A new cyberthreat is disrupting business networks, and it's tricky enough that you may not know it's happening. Crypto-mining malware is used to harvest the computing power necessary to create new cryptocurrency, and new infections are on the rise.
The crypto-jacking malware has been found on PCs and servers inside business networks, websites, and Internet of Things devices. This family of malware is designed to take control of a machine's central processing unit (or some of it). You can think of the CPU as the "heart" of a computing device. The captured CPU is then redirected to complete a variety of tasks: In this case, the goal is mining cryptocurrency units.
With the value of many cryptocurrencies rising, crypto-jacking malware provides criminals a fresh, hassle-free path to a payday, and it is inspiring the creation of new tactics and techniques.
Here are seven ways hackers are going for the digital gold:
1. Botnets. When they're not busy blasting out email spam or spreading malware, classic botnets, like Necurs, are being dispatched to crypto-mining chores, according to messaging security vendor Proofpoint. Meanwhile, the Satori botnet, which is made up of compromised Internet of Things devices, has pioneered a way to crack into legitimate crypto mining operations and siphon off freshly-mined coins, according to researchers from China-based Qihoo Netlab 360.
2. NSA cyberweapons. Remember the stolen NSA cyberweapon code-named EternalBlue? It was used to spread the WannaCry ransomware worm. Trend Micro has been tracking one hacking group that has been using EternalBlue to get deep inside business networks to deliver crypto-mining malware. Once inside, these attackers spoof their way onto a common Microsoft Windows administration tool, called WMI, and use it to spread a resilient form of the mining code.
Meanwhile, firewall company Imperva has been tracking another hacking group that has found a way to leverage EternalBlue to distribute an attack dubbed RedisWannaMine. This is a self-spreading worm that aggressively seeks out unpatched Windows servers and turns them into crypto miners.
3. Cloud services. Like thousands of other companies, car maker Tesla relies heavily on Amazon Web Services (AWS) to execute major elements of its business operations in the internet cloud. But in doing so, Tesla left a path open for a hacker to gain control of something called Kubernetes, which is an open-source cloud-services management tool Tesla and many other companies use. Cloud security firm RedLock reports on how hackers managed to install crypto mining malware on Tesla's Kubernetes console, turning the car maker's AWS data storage servers into Monero crypto miners.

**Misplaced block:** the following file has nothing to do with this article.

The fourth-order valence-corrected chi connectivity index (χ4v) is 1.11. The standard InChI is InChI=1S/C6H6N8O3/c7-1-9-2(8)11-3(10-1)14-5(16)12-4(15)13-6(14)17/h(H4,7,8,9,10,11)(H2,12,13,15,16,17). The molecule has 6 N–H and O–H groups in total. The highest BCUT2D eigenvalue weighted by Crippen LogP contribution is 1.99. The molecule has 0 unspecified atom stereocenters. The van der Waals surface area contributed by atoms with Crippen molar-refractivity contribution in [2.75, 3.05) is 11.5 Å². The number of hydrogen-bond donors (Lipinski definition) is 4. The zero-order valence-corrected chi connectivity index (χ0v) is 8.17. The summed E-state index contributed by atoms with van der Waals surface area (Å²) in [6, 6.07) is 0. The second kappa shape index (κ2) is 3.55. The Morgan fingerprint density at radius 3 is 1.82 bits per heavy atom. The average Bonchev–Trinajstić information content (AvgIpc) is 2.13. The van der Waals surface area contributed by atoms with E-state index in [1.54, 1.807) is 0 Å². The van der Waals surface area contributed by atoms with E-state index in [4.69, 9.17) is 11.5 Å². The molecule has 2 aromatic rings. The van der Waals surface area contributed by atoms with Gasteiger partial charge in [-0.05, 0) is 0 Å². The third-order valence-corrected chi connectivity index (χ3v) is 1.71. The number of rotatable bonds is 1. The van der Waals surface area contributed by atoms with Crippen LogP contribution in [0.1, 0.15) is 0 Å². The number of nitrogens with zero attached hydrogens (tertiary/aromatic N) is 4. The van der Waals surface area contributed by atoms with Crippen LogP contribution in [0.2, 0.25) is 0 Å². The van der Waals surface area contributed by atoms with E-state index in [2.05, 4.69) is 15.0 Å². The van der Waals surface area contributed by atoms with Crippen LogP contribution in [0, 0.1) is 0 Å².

4. Critical infrastructure. Crypto jackers are taking aim at industrial control systems, too. Darktrace, a supplier of A.I.-based security systems, has identified more than 20 cryptocurrency miner attacks over the past six months among its customers in the energy and utilities sectors. And Kaspersky Lab reports that, from February 2017 to February 2018, miners attacked 3.3 percent of computers that are part of industrial automation systems. One recent example: Researchers at industrial controls security firm CyberX used the Shodan search engine to locate a European wastewater facility infected with cryptocurrency mining malware.
6. Website servers. Hackers have discovered that website hosting servers make great coin miners. The number of websites found to be diverted to crypto coin mining surged 725 percent between September 2017 and January 2018. Security vendor Cyren monitored 500,000 websites in that period and found 7,281 running coin mining scripts.
7. Google Chrome extensions. Nearly 90 malicious Google Chrome browser extensions designed to inject crypto-mining code and record browsing activities were recently discovered in the official Chrome store. More than 400,000 computers have been infected by these malicious Chrome extensions.
Sophisticated crypto-mining malware is on the rise. CPU diverted to coin mining is CPU that is unavailable for business operations--and there are associated costs. If you doubt the direction of this trend, consider the fact that many experts believe that crypto-jacking may pop the ransomware bubble this year.
"Why make the effort of getting a human being to pay a ransom when you can use their resources to generate your own?" observes Tim Erlin, vice president of strategy at Tripwire, a supplier of compliance auditing systems.
Smart organizations will get ahead of this--by doing what all companies should be doing anyway. Identify your mission-critical systems and data. Defend them and monitor them. Train your employees. Establish and promote a cyber-hygienic culture. Criminals are evolving. So should you.